Part III. Reconstructing the Ancient City

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Chapter 8. Redistributing Wealth

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pp. 167-178

The ancient city was a complicated financial undertaking. Cities were at once property owners and revenue-producing entities. In the former capacity they owned both real and movable wealth, including considerable amounts of...

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Chapter 9. Building Churches

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pp. 179-196

Ancient cities took great pride in their temples, not just as cultic centers but also as architectural showpieces. In this sense, the identity of any given polity was intimately intertwined with the size and beauty of its sanctuaries. It is thus...

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Chapter 10. Empowering Bishops

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pp. 197-206

At the same time that Constantine was redirecting landed and movable property from cities and temples to Christian churches and building Christian architecture into the urban infrastructure of cities, he was also working to transfer power...

Part IV. Alternative Responses to Constantine

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Chapter 11. Engaging Cities

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pp. 209-229

An emperor’s relationship with his people was always discursive. To be sure, he generally had the upper hand in any dialogue, for by virtue of his vast administrative, military, and symbolic power, he could control access to governmental...

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Chapter 12. Resisting Cities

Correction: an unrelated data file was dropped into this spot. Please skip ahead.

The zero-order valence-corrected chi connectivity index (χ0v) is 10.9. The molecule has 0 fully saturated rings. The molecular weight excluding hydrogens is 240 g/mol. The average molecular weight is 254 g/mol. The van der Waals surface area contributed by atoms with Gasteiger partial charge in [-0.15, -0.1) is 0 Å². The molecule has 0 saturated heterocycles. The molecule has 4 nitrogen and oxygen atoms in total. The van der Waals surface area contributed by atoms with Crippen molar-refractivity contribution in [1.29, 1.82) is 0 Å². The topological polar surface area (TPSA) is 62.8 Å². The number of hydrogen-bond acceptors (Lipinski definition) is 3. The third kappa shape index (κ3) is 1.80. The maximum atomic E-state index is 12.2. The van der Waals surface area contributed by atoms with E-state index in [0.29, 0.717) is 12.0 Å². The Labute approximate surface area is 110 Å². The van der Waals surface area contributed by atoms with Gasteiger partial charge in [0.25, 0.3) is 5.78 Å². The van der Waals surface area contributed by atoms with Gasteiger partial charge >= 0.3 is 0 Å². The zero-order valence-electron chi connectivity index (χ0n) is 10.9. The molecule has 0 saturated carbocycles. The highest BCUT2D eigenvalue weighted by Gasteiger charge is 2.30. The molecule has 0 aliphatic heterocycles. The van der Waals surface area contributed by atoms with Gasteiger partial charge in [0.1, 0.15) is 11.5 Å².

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pp. 230-245

Religious violence has come into its own as a field of study. Recent work on the question in Late Antiquity has made great strides in detaching violence from the realm of the aberrant and resituating it into the range of the normal. Violence...

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Chapter 13. Opposing Christians: Donatists and Caecilianists

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pp. 246-259

Resistance to Constantine’s religious agenda did not arise from pagans alone. Constantine had only barely announced his conversion publicly when he became aware of dissent in the Christian community of North Africa. Probably in...

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Chapter 14. Complex Cities: Antioch and Alexandria

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pp. 260-278

In numerous instances in Chapters 4 through 7, we have seen how Constantine was able to exploit interurban rivalries in order to impose aspects of his religious agenda at the local and regional levels. Orcistus and Nacoleia, Hispellum...

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Epilogue

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pp. 279-284

When the magnificent chapel of Saint Sylvester was consecrated beside the church of the Santi Quattro Coronati in Rome in 1247, Pope Innocent IV was living in exile in Lyon because of fears he would be set upon by Frederick II, the Holy...

List of Sigla and Abbreviations

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pp. 285-288

Notes

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pp. 289-356

Bibliography

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pp. 357-392

Index

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pp. 393-402

Acknowledgments

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pp. 403-404